Pork Chops, Electric Shock and PSSA

Let’s just say that I am developing a simple experiment. I want to find out which one of my kids that my dog likes best. Here’s the experiment: both of my girls stand 20 feet away from the Fletcher, the dog. They aren’t aloud to call him, they are just aloud to stand there and see which one he comes first. Pretty simple and probably unscientific but it will work to prove my point. Would anyone out there say that my experiment was flawed if I put a pork chop in one of the girl’s pocket? Adding an unrelated incentive would make my entire experiment invalid. Is that what your saying?

OK, then, let me change my experiment. This time, both girls standing 20 feet away only in front of one of the girls is standing outside of my invisible fence – you know, the kind that shocks the dog when he tries to run through it. What? You don’t think I’m validly determining which girl the dog likes best. I can’t believe that!

They do it on the PSSA! Rewarding schools for improving performance as well as punishing school districts who aren’t successful is the same experiment. If the test is to determine what students know and are able to do, don’t positive and negative incentives based on scores invalidate the results? If I’m handing out five dollar bills to every student who scores proficient or if I ‘m closing schools that don’t meet minimum standards am I not putting pork chops in some pockets and using electric shock on the others?

What happens is that the most important thing becomes the test. It doesn’t matter how we got there as long as the scores are there. All actions then are determined and justified by the test. The ends justify the means. And the means usually include cutting time on other academic subjects and can extend all the way to removing administrators.

Not much of a valid test environment.

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The Low Hanging Fruit of Education

This year the elementary school that I lead made adequate yearly progress in every category. I’m not bragging; just stating a fact. In fact, our school has made adequate yearly progress every year. That sounds like great news, headline grabbing stuff in a small town. Unfortunately, the way the system works, that is not necessarily great news.

Next year we will have to be 89% proficient in Math and 91% proficient in Reading. We are a very small school. In the grade span that we are responsible for, 3-5, we will test approximately 180 students. That means that no more than 18 students can be basic or below basic in Math and 16 in Reading (The state doesn’t round up)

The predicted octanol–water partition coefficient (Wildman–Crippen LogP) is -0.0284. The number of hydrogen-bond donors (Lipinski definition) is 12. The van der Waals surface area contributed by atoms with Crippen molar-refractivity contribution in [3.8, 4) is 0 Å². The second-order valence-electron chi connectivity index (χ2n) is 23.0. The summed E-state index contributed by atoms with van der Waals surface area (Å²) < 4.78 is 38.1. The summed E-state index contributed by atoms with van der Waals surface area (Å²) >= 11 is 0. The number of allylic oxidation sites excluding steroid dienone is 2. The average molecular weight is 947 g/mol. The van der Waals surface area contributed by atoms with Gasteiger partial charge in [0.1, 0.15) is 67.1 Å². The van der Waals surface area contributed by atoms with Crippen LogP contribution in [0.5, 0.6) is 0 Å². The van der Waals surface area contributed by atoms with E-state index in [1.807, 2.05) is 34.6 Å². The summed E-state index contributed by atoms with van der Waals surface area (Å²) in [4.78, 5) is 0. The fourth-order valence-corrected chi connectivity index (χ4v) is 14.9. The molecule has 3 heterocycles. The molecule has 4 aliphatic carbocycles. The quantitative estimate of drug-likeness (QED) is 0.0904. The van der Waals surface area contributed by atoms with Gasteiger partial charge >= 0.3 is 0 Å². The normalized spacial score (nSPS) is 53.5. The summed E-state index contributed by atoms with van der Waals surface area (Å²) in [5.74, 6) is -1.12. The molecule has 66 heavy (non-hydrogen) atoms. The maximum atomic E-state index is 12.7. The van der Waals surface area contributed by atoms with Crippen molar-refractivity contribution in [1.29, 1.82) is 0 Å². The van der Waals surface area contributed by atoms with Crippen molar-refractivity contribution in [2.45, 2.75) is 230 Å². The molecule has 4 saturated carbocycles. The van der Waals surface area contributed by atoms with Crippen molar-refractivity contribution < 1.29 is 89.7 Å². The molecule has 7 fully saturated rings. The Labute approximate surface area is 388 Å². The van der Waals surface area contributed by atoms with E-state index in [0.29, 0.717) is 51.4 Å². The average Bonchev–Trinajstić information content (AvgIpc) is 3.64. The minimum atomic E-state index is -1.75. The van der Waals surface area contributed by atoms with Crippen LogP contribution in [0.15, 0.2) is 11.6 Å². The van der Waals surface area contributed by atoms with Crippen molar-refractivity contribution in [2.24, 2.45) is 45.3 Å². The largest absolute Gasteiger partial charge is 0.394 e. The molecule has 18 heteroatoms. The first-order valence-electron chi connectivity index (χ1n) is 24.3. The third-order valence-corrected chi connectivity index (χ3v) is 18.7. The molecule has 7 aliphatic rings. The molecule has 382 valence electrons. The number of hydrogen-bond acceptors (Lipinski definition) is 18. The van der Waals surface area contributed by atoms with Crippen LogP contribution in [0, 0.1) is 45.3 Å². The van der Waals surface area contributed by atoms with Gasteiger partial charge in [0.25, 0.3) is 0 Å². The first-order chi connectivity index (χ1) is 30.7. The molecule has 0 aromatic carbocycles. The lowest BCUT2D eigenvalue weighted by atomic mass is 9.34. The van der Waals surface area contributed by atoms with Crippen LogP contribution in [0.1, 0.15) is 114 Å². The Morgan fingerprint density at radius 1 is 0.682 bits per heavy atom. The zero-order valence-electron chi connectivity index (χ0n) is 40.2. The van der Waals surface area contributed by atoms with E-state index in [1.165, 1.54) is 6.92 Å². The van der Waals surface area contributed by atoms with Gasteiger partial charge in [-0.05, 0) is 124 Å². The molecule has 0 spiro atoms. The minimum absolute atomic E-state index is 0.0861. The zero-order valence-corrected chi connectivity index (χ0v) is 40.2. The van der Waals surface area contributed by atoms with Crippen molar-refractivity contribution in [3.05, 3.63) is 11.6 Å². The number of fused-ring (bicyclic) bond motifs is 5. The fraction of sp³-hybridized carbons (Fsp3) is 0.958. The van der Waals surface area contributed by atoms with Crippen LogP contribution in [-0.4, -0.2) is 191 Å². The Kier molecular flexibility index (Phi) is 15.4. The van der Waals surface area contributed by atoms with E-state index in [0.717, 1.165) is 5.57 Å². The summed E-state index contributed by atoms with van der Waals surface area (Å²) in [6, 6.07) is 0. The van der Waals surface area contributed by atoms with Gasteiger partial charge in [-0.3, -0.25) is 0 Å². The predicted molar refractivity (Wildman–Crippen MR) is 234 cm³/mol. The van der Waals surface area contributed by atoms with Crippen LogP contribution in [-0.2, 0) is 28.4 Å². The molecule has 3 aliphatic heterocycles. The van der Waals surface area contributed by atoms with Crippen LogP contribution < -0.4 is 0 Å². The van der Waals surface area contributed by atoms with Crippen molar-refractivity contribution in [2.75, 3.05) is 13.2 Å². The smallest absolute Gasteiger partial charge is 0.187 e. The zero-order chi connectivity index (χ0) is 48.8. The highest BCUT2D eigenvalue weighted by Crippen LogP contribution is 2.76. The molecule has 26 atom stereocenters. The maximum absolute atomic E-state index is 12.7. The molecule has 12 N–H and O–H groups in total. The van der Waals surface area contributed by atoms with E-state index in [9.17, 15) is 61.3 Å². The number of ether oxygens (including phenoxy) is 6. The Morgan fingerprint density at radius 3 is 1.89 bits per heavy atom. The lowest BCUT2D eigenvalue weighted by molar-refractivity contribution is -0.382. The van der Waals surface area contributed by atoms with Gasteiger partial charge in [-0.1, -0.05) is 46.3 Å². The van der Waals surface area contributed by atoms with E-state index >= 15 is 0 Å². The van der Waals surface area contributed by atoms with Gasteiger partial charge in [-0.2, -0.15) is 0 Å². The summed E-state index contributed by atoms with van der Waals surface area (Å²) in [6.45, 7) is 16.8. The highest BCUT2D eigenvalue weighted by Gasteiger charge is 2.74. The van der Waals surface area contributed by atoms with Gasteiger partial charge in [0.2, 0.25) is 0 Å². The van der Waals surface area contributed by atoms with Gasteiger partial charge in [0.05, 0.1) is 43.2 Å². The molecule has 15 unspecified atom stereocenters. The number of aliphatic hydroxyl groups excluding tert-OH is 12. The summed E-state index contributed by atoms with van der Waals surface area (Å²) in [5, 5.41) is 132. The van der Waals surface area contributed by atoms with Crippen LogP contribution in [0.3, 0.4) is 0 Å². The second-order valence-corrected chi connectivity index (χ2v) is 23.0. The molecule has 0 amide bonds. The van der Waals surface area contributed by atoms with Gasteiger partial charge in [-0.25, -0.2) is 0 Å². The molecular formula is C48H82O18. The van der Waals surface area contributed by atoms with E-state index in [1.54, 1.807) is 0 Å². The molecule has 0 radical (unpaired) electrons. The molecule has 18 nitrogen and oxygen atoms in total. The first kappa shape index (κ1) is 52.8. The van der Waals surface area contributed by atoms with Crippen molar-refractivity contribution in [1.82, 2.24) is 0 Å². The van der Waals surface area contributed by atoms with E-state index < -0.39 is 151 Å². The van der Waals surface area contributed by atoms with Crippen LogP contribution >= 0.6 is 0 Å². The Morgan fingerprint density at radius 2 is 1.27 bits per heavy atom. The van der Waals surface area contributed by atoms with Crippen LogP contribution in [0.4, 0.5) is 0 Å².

Unfortunately the low hanging fruit has been picked. All of those things that don’t cost money but suck all of the knowledge out of students. You know them because your school has done them: increase instructional time, align to standards, eliminate the “unnecessary” subjects, teach to the test. Done!

In order to harvest the higher fruit everyone needs more resources. Even a picker needs a ladder. To really get to those five or six students that are on the fringe we need to extend the day, offer after school resources to the economically disadvantaged, and engage more parents in the educational lives of their children. Luckily we’re tall and we probably only need a step stool. But even a step stool costs money. If you read the papers you know there ain’t none of that.

Throw in a complete retooling of the standards that will be instituted next testing cycle; which by the way have not been approved by PA yet; and you have an equation that can’t possibly balance. Keep in mind that while the common core standards are indeed a step in the right direction, somehow it will be necessary to increase the rigor in third grade to the extent that one year can replace the change in rigor designed to be achieved in four years. Never mind the impact on the sixth grade curriculum that needs to make up for 7 years of changes in rigor in less than 180 days.

The projections are that over 80% of the schools in Pennsylvania will not make adequate yearly progress in 2013. Those were the projections before schools lost funding and the final transition to common core was approved. If the projection for 2013 is 80% the projection for 2014 must be close to 90%.

Let me run this idea past you. In Pennsylvania is education the low hanging fruit of the commonwealth? Is it just simple to set up schools to fail under the guise of keeping taxes low? Is their a benefit to the citizenry in the privatization of K-12 schools? No ladder needed! Just hanging out there like Tom Corbett’s personal piñata.

But, that’s another blog post all together. Just let me say this though, those guys from Commonwealth Connections Academy with their matching backpacks and polo shirts (paid for with your tax dollars) seemed to be sleeping significantly better than most administrators that I know!